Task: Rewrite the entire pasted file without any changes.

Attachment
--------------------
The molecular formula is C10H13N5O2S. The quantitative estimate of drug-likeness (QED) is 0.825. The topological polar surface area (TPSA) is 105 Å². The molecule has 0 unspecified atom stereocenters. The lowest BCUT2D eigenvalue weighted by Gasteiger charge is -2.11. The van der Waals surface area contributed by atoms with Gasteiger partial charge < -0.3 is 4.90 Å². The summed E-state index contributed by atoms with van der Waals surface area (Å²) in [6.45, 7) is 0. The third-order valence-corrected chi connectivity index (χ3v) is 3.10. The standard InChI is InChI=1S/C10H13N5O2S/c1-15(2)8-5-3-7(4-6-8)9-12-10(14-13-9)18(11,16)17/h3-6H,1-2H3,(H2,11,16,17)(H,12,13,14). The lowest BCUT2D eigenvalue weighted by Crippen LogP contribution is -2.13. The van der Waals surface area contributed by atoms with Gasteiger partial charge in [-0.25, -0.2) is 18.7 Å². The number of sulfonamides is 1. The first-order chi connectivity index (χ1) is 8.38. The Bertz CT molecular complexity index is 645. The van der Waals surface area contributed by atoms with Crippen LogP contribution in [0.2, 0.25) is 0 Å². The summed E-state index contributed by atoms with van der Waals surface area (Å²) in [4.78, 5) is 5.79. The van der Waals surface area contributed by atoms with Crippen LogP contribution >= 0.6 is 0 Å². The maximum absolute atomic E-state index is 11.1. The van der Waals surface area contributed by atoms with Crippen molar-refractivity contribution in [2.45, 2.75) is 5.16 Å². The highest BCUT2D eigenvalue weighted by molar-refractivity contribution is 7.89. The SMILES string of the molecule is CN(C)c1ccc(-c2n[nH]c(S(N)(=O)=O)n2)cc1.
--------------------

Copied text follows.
The molecular formula is C10H13N5O2S. The quantitative estimate of drug-likeness (QED) is 0.825. The topological polar surface area (TPSA) is 105 Å². The molecule has 0 unspecified atom stereocenters. The lowest BCUT2D eigenvalue weighted by Gasteiger charge is -2.11. The van der Waals surface area contributed by atoms with Gasteiger partial charge < -0.3 is 4.90 Å². The summed E-state index contributed by atoms with van der Waals surface area (Å²) in [6.45, 7) is 0. The third-order valence-corrected chi connectivity index (χ3v) is 3.10. The standard InChI is InChI=1S/C10H13N5O2S/c1-15(2)8-5-3-7(4-6-8)9-12-10(14-13-9)18(11,16)17/h3-6H,1-2H3,(H2,11,16,17)(H,12,13,14). The lowest BCUT2D eigenvalue weighted by Crippen LogP contribution is -2.13. The van der Waals surface area contributed by atoms with Gasteiger partial charge in [-0.25, -0.2) is 18.7 Å². The number of sulfonamides is 1. The first-order chi connectivity index (χ1) is 8.38. The Bertz CT molecular complexity index is 645. The van der Waals surface area contributed by atoms with Crippen LogP contribution in [0.2, 0.25) is 0 Å². The summed E-state index contributed by atoms with van der Waals surface area (Å²) in [4.78, 5) is 5.79. The van der Waals surface area contributed by atoms with Crippen LogP contribution >= 0.6 is 0 Å². The maximum absolute atomic E-state index is 11.1. The van der Waals surface area contributed by atoms with Crippen molar-refractivity contribution in [2.45, 2.75) is 5.16 Å². The highest BCUT2D eigenvalue weighted by molar-refractivity contribution is 7.89. The SMILES string of the molecule is CN(C)c1ccc(-c2n[nH]c(S(N)(=O)=O)n2)cc1.